GOVERNMENT’s decision to scrap civil servants’ bonuses for at least two years is largely symbolic, not least because it attests to the new depths to which Treasury’s purse and the country’s economy at large have plumbed.
Candid Comment with Stewart Chabwinja
Since Independence in 1980, the thirteenth cheque has been a tradition for the public sector at the end of the year — the festive season — no matter how tough the economic situation was.
Even songs were composed in praise of the payment which, during better days, afforded workers the rare opportunity to spoil their families and make deposits for furniture, among other goods.
Its economic implications were considerable, with successive finance ministers raising the bonus tax-free threshold to “cushion workers against economic hardships” while also stimulating economic activity through increased purchasing power.
The decision by government, unpopular as it is, was expected in light of the state’s dwindling coffers. Government is desperately struggling to meet its salary obligations against the backdrop of shrinking revenue as the moribund economy splutters on. In any case, there is the matter of last year’s bonuses which are still to be fully paid as we approach mid-year.
The timing of the no-more-bonus announcement — ahead of Independence Day commemorations tomorrow — serves to increase the deep sense of foreboding as Zimbabweans will no doubt reflect on whether the nation — once dubbed the “Jewel of Africa” — will ever regain its lost lustre.
And worse is in store for civil servants: government is currently seized with a head count of the public service, which would inform a retrenchment exercise to trim the wage bill gobbling more than 80% of state revenues.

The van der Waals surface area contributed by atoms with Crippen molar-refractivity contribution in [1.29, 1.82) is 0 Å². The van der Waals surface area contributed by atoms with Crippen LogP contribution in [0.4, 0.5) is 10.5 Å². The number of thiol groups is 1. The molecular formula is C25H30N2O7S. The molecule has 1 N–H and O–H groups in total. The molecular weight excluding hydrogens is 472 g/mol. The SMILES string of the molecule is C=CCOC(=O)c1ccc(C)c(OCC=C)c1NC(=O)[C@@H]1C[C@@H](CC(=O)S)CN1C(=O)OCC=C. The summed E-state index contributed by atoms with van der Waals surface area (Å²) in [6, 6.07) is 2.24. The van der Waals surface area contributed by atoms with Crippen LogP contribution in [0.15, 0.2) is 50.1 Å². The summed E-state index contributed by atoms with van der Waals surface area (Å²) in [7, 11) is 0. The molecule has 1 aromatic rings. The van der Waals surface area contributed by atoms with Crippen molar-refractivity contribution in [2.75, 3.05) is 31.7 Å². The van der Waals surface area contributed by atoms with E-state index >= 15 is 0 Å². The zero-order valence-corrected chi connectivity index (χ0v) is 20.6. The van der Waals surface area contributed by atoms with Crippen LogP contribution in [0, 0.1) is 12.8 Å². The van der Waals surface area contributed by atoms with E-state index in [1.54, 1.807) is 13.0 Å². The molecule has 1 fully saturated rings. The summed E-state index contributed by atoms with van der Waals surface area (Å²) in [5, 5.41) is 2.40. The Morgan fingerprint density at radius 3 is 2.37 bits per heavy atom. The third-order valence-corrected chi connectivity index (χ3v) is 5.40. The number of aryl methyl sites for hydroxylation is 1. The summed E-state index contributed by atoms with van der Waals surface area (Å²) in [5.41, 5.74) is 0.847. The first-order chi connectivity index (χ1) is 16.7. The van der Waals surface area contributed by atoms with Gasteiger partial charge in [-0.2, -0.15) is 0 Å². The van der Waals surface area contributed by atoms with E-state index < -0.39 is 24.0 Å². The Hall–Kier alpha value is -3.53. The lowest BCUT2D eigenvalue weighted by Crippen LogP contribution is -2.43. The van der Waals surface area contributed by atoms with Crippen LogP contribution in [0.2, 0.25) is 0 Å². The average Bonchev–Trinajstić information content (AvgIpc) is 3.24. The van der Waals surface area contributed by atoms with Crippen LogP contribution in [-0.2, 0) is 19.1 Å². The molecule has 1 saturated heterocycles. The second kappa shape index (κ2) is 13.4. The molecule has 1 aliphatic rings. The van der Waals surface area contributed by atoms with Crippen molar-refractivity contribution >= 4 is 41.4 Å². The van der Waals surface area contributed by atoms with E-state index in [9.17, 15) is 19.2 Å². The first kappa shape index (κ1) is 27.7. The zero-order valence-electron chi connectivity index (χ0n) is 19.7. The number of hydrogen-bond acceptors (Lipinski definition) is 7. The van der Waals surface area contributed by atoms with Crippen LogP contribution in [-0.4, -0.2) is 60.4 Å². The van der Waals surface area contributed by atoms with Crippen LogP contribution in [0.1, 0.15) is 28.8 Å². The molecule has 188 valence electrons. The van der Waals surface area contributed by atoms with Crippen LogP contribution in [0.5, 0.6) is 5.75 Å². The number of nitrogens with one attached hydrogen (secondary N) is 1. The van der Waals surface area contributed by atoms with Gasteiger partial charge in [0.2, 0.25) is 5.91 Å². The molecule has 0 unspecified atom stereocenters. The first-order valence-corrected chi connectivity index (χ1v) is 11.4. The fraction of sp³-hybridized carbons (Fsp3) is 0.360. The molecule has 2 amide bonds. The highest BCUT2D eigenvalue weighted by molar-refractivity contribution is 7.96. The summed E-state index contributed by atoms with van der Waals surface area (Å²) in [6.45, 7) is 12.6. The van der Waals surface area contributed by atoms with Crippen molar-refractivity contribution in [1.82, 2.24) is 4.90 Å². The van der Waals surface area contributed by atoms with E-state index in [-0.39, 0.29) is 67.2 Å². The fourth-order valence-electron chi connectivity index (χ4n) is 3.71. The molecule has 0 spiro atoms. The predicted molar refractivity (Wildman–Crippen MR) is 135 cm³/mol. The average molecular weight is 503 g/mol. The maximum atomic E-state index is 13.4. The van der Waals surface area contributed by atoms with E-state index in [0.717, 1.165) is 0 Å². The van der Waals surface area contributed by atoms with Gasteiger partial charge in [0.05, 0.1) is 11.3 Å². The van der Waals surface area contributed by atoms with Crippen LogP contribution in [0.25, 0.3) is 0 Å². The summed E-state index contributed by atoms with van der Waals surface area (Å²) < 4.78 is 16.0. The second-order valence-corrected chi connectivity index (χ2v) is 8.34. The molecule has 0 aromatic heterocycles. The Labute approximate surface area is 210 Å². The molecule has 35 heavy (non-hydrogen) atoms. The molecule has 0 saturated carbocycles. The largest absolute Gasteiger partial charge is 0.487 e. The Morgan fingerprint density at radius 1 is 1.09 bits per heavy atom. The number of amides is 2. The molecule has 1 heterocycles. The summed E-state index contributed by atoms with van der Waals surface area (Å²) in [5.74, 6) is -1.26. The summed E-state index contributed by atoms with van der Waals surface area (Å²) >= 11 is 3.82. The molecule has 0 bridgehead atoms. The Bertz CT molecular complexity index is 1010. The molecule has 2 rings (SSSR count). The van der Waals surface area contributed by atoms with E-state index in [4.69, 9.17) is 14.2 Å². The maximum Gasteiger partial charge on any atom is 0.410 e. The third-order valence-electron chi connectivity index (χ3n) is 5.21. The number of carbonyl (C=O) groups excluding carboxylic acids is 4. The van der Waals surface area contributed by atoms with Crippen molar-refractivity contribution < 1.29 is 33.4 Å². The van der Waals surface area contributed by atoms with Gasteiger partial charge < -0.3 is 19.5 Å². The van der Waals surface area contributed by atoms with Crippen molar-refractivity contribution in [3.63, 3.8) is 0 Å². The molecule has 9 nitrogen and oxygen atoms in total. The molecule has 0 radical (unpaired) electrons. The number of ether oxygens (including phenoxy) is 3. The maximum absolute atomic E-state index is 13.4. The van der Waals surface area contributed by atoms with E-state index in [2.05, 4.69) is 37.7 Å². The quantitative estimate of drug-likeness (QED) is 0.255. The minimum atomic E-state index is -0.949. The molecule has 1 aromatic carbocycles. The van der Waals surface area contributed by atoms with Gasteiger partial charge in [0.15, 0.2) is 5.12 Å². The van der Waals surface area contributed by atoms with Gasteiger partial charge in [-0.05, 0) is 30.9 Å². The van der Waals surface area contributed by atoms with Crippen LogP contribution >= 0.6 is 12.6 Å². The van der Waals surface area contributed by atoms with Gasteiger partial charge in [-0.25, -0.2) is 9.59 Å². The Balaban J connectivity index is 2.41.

Last week government increased rentals for civil servants and other tenants occupying its houses by more than 100%. So much for President Robert Mugabe’s promises prior and subsequent to the 2013 general elections that civil servants would get salaries above the poverty datum line.
It just goes to prove, as if any proof was needed, it is now the height of folly to take anything for granted given the country’s deteriorating economic climate where even a pay day — or the salary itself — is far from certain.
The suspension of bonuses is unlikely to help much in creating “fiscal space to finance ZimAsset”, as claimed by Finance minister Patrick Chinamasa, or, wait for it, “eventually lead to full national economic recovery”, as gullibly claimed by the state media.
Thus, instead of celebrating Independence, many Zimbabweans would be mulling over the mounting debris of economic regression: the continued collapse of social services, including hospitals, ailing parastatals that continue to bleed the fiscus, company closures, retrenchments and job losses and the informalisation of the economy. Even tap water and electricity are in short supply amid infrastructure decay.
From this vantage point government would do well to bite the bullet and concede failure. The cathartic effects could just be the elixir to action that would genuinely turns around Zimbabwe’s fortunes.